The effects of 9/11 on religious communities has both strengthened and weakened relations between Muslims and Christians.
Up until 9/11, there were clear signs of cooperation between conservative Christians and American Muslims on moral and social issues—a coalition that has more or less broken down. A large segment of evangelicals have since become more antagonistic to Islam both on a political and theological level [see July/August RW]. At the same time, conservative critics charge that the growth of Muslim–Christian relations among more liberal Christians has encouraged a new syncretism and relativism, even coining the term “Chrislam” to target such interfaith activity.
Even if exaggerated, these claims do point to real changes that have taken place on the interfaith front. This could be seen in the current issue of the Christian left magazine Sojourners (September/October). One article features a church that invited Muslims to share worship space after 9/11, while another explores the possibility that many Christian and Islamic doctrines are compatible. These divisions over Christian–Muslim relations tend to mirror the American culture wars, but the situation is somewhat different abroad, particularly among missionaries.
In Christianity Today magazine (September), veteran missions scholar Dudley Woodberry writes that since 9/11 there is “increased resistance and receptivity to the gospel among Muslims, and increased hostility and peacemaking among Christians.” He has found that more Christian conversions take place in those Muslim societies where there is a high degree of militancy or where Muslim factions are at odds, even though persecution may develop. Peace-building efforts have expanded alongside evangelization programs. “Evangelical missionaries such as the Southern Baptists have, in general, opposed the negative stereotyping of Muslims in favor of a more cordial attitude,” Woodbury writes.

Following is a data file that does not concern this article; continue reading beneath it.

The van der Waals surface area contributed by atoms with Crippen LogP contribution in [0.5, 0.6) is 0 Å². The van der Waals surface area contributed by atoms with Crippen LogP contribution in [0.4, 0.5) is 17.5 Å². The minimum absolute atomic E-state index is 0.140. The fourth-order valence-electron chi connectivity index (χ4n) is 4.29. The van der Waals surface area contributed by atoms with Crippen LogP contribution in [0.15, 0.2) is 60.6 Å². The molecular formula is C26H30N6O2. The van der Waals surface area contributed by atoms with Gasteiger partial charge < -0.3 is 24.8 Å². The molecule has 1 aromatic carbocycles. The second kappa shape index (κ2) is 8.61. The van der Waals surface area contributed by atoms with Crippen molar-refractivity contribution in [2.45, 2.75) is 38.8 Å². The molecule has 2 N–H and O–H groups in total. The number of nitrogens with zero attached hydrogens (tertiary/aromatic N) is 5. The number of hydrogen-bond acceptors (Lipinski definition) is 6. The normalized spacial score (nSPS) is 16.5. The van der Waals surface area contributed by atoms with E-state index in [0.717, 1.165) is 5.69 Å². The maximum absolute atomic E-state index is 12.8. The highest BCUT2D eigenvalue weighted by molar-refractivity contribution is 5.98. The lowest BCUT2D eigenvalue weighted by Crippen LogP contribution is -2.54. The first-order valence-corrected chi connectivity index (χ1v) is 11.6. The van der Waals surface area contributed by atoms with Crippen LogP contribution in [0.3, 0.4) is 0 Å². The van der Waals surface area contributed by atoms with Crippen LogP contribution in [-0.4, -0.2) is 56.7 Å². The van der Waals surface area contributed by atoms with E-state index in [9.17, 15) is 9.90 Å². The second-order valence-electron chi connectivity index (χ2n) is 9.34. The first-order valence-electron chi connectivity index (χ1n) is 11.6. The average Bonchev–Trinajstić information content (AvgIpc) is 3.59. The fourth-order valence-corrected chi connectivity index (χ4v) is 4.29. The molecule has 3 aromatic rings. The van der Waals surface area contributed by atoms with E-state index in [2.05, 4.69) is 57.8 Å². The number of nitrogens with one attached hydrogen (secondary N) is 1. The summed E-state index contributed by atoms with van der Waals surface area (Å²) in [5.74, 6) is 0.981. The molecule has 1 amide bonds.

But 9/11 raised a new set of issues for missionaries. Security has become a key concern, with missionaries now receiving training in this area. The new concern for integrity in working with Muslims has led to greater transparency in mission agencies. Most noteworthy has been the increased number of students who want to be missionaries to Muslims and the diverse approaches to these missions. Some have stayed with the traditional method of requiring converts to make a clean break with Islamic culture, while others try to adapt the Christian message to Muslim surroundings: “There are even imams in places like East Africa who preach from the Bible in their mosques.”
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